Declarations

Authors’ Affiliations

(1)
Cardiology Department, Medical School, Aristotle University of Thessaloniki
(2)
Eurodiagnosi Medical Center

References

  1. Maron BJ: Hypertrophic cardiomyopathy: a systematic review. JAMA. 2002, 287: 1308-1320. 10.1001/jama.287.10.1308.PubMedGoogle Scholar
  2. Wigle ED, Rakowski H, Kimball BP, Williams WG: Hypertrophic cardiomyopathy: clinical spectrum and treatment. Circulation. 1995, 92: 1680-1692.View ArticlePubMedGoogle Scholar
  3. Klues HG, Schiffers A, Maron BJ: Phenotypic spectrum and patterns of left ventricular hypertrophy in hypertrophic cardiomyopathy: morphologic observations and significance as assessed by two-dimensional echocardiography in 600 patients. J Am Coll Cardiol. 1995, 26: 1699-1708. 10.1016/0735-1097(95)00390-8.View ArticlePubMedGoogle Scholar
  4. Alfonso F, Frenneaux MP, McKenna WJ: Clinical sustained uniform ventricular tachycardia in hypertrophic cardiomyopathy: association with left ventricular apical aneurysm. Br Heart J. 1989, 61: 178-181. 10.1136/hrt.61.2.178.View ArticlePubMedPubMed CentralGoogle Scholar
  5. Maron MS, Finley JJ, Bos JM, Hauser TH, Manning WJ, Haas TS, Lesser JR, Udelson JE, Ackerman MJ, Maron BJ: Prevalence, clinical significance, and natural history of left ventricular apical aneurysms in hypertrophic cardiomyopathy. Circulation. 2008, 118: 1541-1549. 10.1161/CIRCULATIONAHA.108.781401.View ArticlePubMedGoogle Scholar
  6. Zenovich AG, Lesser JR, Hanna CA, Maron BJ: Identical twins with hypertrophic cardiomyopathy and apical aneurysm. Am J Cardiol. 2006, 97: 1109-10.1016/j.amjcard.2005.10.059.View ArticlePubMedGoogle Scholar
  7. Fighali S, Krajcer Z, Edelman S, Leachman RD: Progression of hypertrophic cardiomyopathy into a hypokinetic left ventricle: higher incidence in patients with midventricular obstruction. J Am Coll Cardiol. 1987, 9: 288-294.View ArticlePubMedGoogle Scholar
  8. Matsubara K, Nakamura T, Kuribayashi T, Azuma A, Nakagawa M: Sustained cavity obliteration and apical aneurysm formation in apical hypertrophic cardiomyopathy. J Am Coll Cardiol. 2003, 42: 288-295. 10.1016/S0735-1097(03)00576-X.View ArticlePubMedGoogle Scholar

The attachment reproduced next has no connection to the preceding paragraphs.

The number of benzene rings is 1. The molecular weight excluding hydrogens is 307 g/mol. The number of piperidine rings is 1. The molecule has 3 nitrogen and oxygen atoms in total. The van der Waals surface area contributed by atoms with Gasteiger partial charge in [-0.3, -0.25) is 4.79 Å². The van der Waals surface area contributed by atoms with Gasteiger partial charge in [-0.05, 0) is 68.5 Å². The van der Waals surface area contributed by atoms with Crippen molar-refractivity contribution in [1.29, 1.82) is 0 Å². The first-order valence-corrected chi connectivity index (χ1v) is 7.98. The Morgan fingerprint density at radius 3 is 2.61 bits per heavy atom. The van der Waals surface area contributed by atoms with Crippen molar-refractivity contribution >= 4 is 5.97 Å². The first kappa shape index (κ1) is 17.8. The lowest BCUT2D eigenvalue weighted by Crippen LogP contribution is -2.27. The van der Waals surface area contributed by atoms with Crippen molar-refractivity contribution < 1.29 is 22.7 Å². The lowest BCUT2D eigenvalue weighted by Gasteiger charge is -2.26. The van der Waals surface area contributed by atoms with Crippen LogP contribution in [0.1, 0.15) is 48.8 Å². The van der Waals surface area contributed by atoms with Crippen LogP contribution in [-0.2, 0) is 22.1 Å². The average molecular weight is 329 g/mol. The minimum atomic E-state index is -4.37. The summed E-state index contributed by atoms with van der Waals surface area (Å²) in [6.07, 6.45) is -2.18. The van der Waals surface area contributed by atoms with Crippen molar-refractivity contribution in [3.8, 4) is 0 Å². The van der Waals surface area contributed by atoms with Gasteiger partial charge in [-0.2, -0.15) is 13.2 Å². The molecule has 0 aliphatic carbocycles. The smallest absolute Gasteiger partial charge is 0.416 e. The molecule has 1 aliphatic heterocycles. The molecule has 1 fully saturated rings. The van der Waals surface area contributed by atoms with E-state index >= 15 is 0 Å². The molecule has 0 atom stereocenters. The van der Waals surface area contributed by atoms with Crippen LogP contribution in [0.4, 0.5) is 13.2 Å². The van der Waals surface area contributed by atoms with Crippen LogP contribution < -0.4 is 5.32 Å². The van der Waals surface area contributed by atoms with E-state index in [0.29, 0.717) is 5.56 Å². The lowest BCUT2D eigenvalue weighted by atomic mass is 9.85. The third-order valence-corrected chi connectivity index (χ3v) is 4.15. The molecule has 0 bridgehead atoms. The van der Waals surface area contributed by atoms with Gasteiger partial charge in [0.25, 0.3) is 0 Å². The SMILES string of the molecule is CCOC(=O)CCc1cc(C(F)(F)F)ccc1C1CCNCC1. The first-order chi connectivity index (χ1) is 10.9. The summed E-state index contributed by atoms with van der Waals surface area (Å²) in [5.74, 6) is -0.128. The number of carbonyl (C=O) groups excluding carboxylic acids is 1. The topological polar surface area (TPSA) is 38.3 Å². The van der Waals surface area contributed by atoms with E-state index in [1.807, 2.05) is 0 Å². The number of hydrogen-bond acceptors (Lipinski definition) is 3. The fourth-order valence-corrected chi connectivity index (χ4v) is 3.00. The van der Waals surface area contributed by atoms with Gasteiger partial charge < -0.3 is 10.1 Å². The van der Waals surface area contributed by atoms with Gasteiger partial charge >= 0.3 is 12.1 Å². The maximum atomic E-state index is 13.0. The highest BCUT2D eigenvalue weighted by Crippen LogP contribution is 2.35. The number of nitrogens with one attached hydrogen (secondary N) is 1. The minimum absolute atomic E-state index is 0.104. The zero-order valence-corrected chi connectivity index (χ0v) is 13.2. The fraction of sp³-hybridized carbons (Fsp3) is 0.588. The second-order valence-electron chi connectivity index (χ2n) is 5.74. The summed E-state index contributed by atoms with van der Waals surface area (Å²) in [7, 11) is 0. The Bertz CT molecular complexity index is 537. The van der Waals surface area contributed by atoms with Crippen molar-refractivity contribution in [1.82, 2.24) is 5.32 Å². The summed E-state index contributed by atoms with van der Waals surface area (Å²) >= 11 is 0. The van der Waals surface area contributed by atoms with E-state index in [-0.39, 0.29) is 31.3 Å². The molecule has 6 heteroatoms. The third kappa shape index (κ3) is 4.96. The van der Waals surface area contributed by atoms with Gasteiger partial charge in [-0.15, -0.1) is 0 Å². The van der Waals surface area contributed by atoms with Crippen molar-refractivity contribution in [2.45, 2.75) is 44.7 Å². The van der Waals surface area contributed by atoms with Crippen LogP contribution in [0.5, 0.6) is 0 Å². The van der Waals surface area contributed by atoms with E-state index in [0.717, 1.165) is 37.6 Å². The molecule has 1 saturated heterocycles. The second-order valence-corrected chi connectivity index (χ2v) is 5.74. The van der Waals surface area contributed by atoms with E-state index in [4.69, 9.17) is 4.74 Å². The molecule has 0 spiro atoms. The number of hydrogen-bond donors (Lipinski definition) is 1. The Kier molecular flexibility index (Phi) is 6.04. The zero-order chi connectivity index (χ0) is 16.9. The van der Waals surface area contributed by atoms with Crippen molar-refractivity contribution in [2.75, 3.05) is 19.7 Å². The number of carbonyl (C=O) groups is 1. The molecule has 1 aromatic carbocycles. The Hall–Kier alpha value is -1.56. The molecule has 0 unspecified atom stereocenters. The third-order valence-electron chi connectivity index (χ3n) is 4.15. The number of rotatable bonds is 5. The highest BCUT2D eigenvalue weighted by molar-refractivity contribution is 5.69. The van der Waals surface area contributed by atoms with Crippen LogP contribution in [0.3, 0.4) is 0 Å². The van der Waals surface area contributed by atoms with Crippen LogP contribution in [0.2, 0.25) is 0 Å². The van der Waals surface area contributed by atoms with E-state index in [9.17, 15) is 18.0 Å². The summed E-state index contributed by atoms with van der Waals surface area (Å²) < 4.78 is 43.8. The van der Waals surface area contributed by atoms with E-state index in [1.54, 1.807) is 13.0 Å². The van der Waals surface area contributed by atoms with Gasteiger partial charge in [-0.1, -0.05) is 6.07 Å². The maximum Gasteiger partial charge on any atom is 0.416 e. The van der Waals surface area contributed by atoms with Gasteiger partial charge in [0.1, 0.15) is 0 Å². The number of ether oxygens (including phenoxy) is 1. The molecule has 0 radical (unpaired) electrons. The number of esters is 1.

9. Nakamura T, Matsubara K, Furukawa K, Azuma A, Sugihara H, Katsume H, Nakagawa M: Diastolic paradoxic jet flow in patients with hypertrophic cardiomyopathy: evidence of concealed apical asynergy with cavity obliteration. J Am Coll Cardiol. 1992, 19: 516-524.View ArticlePubMedGoogle Scholar
  10. Wigle ED, Rakowski H: Hypertrophic cardiomyopathy: when do you diagnose midventricular obstruction versus apical cavity obliteration with a small nonobliterated area at the apex of the left ventricle?. J Am Coll Cardiol. 1992, 19: 525-526.View ArticlePubMedGoogle Scholar
  11. Falicov RE, Resnekov L: Midventricular obstruction in hypertrophic obstructive cardiomyopathy. New diagnostic and therapeutic challenge. Br Heart J. 1977, 39: 701-705. 10.1136/hrt.39.7.701.View ArticlePubMedPubMed CentralGoogle Scholar
  12. Poetter K, Jiang H, Hassanzadeh S, Master SR, Chang A, Dalakas MC, Rayment I, Sellers JR, Fananapazir L, Epstein ND: Mutations in either the essential or regulatory light chains of myosin are associated with a rare myopathy in human heart and skeletal muscle. Nat Genet. 1996, 13 (1): 63-69. 10.1038/ng0596-63.View ArticlePubMedGoogle Scholar
  13. Moon JC, Fisher NG, McKenna WJ, Pennell DJ: Detection of apical hypertrophic cardiomyopathy by cardiovascular magnetic resonance in patients with non-diagnostic echocardiography. Heart. 2004, 90: 645-649. 10.1136/hrt.2003.014969.View ArticlePubMedPubMed CentralGoogle Scholar

Copyright

© Efthimiadis et al; licensee BioMed Central Ltd. 2009

This article is published under license to BioMed Central Ltd. This is an Open Access article distributed under the terms of the Creative Commons Attribution License (http://creativecommons.org/licenses/by/2.0), which permits unrestricted use, distribution, and reproduction in any medium, provided the original work is properly cited.

Advertisement